by Beth Shriver
The cursor blinks and still nothing. The hours tick by and you’ve written two sentences. You take a break to check your email. The phone rings. Now its lunch time. You sit down to write and see the blinking cursor again. We’ve all had those days when procrastination sets in, and the harder you push, the further back those words regress.
Through the years I have done well meeting my goals, but lately the Enemy has kept me from accomplishing anything near what I usually do. My last book Healing Grace flowed smoothly, but the story I’m working on now refuses to cooperate. But the enemy is also me, which Satan lavishes in. He knows what each one of my temptations, fears and the biggest distractions are then uses them to the fullest, bringing out self-defeat.
Because we work in a solitary profession we have to be our own self motivators. We have the luxury of flexibility, but the flip side is we have to hold ourselves accountable. Knowing we’re not alone can ease some of the stress that Satan so cleverly plants into our subconscious.
I’ve learned what disrupts me so I know how to face it the when it pops into my head. My favorite TV show or a movie. That call from a friend who wants to meet for lunch or take a walk? I used to read a book at a rapid pace but now I write more than read. I have to be wary of what I can do in good conscious and what the evil one is tempting me to do. The line becomes very thin at times.
Then there’s this little voice in my head that tells me, ‘this scene is terrible’ or ‘you’re never going to get this story put together’ and so many more little demons that sit on my shoulder and tell me lies. Those are the times I rely on critique partners and readers to help me separate what’s going on in my brain and what the reality of it really is. If I let those negative thoughts sink in it will lead to failure, so it’s imperative to have writers groups, good editors and my faith to set me straight.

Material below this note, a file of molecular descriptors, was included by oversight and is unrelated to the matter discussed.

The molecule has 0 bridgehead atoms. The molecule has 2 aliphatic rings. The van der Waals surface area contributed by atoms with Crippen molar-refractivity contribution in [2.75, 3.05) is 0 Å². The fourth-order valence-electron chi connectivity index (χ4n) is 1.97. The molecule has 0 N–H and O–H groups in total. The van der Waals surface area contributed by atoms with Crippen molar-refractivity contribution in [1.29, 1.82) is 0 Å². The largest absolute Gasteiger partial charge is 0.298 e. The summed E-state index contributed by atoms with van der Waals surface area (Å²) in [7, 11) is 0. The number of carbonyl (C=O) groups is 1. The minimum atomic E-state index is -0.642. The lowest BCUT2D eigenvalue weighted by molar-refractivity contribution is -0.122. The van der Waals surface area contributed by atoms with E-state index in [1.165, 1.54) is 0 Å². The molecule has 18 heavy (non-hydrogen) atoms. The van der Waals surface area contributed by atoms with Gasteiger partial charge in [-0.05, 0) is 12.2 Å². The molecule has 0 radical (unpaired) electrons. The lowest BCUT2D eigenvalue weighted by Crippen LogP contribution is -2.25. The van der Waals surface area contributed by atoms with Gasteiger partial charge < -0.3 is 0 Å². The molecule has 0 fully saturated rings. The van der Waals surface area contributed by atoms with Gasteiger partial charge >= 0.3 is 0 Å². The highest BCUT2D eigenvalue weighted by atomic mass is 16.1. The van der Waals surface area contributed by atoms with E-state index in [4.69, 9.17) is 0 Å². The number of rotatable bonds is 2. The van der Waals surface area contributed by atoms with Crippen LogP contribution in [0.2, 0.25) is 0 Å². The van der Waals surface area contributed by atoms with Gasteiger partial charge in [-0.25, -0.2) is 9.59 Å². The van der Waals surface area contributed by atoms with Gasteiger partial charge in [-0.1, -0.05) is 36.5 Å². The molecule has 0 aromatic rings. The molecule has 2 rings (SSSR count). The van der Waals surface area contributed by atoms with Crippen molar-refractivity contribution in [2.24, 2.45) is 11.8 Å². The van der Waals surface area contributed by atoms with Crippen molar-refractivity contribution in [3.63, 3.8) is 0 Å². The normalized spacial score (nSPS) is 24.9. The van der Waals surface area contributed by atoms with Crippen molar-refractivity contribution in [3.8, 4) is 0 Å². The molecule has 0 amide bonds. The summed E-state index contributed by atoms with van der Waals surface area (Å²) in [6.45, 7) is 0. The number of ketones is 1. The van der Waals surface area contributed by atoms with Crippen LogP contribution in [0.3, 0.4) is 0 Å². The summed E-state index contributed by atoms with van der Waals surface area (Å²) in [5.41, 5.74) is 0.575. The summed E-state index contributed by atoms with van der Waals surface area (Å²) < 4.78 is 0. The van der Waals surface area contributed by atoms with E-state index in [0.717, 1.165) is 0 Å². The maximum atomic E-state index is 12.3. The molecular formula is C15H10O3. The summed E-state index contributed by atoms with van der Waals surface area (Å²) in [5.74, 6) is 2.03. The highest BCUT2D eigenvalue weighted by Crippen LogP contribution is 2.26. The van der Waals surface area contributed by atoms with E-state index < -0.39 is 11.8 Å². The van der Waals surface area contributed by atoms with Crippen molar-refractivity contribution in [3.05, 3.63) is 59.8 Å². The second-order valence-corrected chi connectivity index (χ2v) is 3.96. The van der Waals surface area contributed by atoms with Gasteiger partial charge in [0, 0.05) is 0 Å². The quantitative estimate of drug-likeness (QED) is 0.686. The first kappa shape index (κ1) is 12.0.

Some tricks that are flexible but hold me accountable are to stay in the chair, no matter what. Nothing is permanent, just write, I can fix it later. Take advantage of extra bits of time. I picture getting through the story and writing The End.
The most important part is during my devotional time. The days I dive in and just start writing are often the times when I stop halfway through the day wondering what to write next. When I ask God for the words and to keep Satan at bay I feel better even if my writing isn’t better. I’ve learned to know that when I get stuck there’s a reason and that He’ll pull me out when I’ve grasped what he has in store for me to write.
In 2003, Beth Shriver began writing her first book. A couple of years later it was published and she has been writing ever since. Beth received a degree in social work from the University of Nebraska and was a case worker before starting a family. Beth followed her passion and has written in a variety of genres in both fiction and non-fiction. Her latest release is Healing Grace.
Thanks, Beth! I agree with you, the most important part of my writing day is my devotional time.